After completing the formalities of registration, the nine-km trek to Gangaria, which is at a height of 9,700 ft, began in earnest. One comes across a lot of greenery and streams of water along the way to stop and enjoy the beauty of nature  while recovering from exhaustion. Gangaria, our home for the next three nights, is a busy little place with plenty of accommodation to suit varying budgets. Teeming with trekkers from all over the country and abroad, the single narrow street, with many eateries, keeps awake till late in the night. We found that the hot jalebis and samosas were a delight.

Flower shower  

At the crack of dawn the next day, we were ready to make a journey to the Valley of Flowers. Unlike other mountain ranges, it has well-laid-out steps, but the climb is rather steep.

Stretching over an expanse of 87 sq km, the gentle landscape of the valley is complemented by the rugged mountains of Nanda Devi National Park to the east. Together they constitute a unique transition zone between the mountain ranges of Zanskar and the Himalayas. The Valley of Flowers was declared a national park in 1982 and became a Unesco World Heritage Site in 2004.

As we entered the core area of the valley, what a fantastic sight it was! It gently opened up with the Balsam family of flowers, followed by Himalayan Markshood that sported deep blue colours. Then, it shifted to Purple Meadow Rue, Dwarf Globe Flower, Slender Tape Vine and Marsh Marigold.

If clusters of white Bhutkeshi flowers, with unbelievably different patterns, held sway for some time, there were rows and rows of Blue Himalayan Anemone, Rock Anemone and River Anemone begging attention next. If the sunflower look-alike Himalayan Daisy beckoned for a while, the Blue Poppy with contrasting golden-yellow stamens raised a lot of 'ooh, aahs' for their beauty.

The stately Brahma Kamal occupied quiet corners, but its majesty was all too evident... It was four hours of sheer ecstasy, capped by a sudden shower, to make the visit very, very memorable.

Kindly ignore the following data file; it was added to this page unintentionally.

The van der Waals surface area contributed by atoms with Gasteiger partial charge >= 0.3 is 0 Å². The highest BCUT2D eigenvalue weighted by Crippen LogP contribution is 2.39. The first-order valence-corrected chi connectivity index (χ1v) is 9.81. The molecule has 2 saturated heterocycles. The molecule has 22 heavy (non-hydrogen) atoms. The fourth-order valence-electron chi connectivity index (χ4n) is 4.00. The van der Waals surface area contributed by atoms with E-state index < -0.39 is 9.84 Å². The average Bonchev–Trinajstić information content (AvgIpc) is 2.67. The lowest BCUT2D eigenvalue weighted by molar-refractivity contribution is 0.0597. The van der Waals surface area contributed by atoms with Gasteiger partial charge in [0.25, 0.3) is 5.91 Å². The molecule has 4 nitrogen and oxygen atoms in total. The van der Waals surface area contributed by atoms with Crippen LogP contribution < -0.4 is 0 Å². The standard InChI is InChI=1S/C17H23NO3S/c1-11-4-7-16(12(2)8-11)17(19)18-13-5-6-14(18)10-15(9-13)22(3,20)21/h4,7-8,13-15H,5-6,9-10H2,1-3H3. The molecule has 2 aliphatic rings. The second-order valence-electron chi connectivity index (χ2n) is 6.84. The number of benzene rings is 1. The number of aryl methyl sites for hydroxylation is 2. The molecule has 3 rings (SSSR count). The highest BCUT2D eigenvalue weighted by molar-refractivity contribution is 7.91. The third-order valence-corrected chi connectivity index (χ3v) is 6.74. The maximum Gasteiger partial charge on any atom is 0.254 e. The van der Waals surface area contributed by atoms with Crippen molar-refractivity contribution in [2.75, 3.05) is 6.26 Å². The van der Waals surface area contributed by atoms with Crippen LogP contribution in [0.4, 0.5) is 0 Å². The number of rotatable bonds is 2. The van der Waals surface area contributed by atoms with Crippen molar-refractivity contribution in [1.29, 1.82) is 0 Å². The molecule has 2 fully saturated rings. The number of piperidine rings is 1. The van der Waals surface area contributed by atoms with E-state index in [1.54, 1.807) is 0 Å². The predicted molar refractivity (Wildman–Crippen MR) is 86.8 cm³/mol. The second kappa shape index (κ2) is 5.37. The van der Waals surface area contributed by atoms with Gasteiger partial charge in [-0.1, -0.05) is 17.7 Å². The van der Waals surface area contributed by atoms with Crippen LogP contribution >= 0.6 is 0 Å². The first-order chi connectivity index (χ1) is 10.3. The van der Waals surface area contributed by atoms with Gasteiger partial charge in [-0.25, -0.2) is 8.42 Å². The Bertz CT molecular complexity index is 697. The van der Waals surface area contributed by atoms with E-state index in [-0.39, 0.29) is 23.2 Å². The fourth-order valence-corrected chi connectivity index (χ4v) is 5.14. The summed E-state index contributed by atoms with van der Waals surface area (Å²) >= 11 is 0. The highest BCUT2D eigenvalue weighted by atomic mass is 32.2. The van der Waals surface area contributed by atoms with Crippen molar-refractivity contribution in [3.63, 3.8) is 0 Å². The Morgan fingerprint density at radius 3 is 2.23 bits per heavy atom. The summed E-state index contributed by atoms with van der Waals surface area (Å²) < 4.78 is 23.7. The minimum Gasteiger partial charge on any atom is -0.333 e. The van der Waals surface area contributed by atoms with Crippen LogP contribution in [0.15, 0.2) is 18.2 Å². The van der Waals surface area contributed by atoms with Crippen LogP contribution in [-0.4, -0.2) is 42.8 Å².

The credit for rediscovering the valley in the 1930s goes to two British people, mountaineer Frank Smith and botanist Joan Margaret Legge. But it was Indian botanist Prakash Chandra Kala, deputed by the Wildlife Institute of India in 1993, who spent a decade in the valley and compiled two books, making an inventory of all the flowers here, with their scientific and common names.          

The next day, we trekked to Hemkund Sahib, one of the most scenic places in the Himalayas. The world's highest gurudwara here, on the bank of Hemkund lake, attracts tourists and Sikh pilgrims from all over the world.

While walking a distance of about nine km, one also has to keep an eye on the pounding hoofs of accompanying mules which take the same route.

Those who could not walk the whole distance  could take the help of mules or kandi (a sort of basket to sit on, being carried by humans on their backs). The pristine lake, situated at a height of 15,197 feet and surrounded by seven mountain peaks, is truly awesome. Nature covers this place with tons of snow and glaciers during winter, making it highly inaccessible for everyone except some bravehearts.

The Antelope Valley in California and Castelluecio Valley in Italy are also famed for vast meadows of flowers, but for sheer variety and grandeur, there is nothing like the Himalayan Valley of Flowers.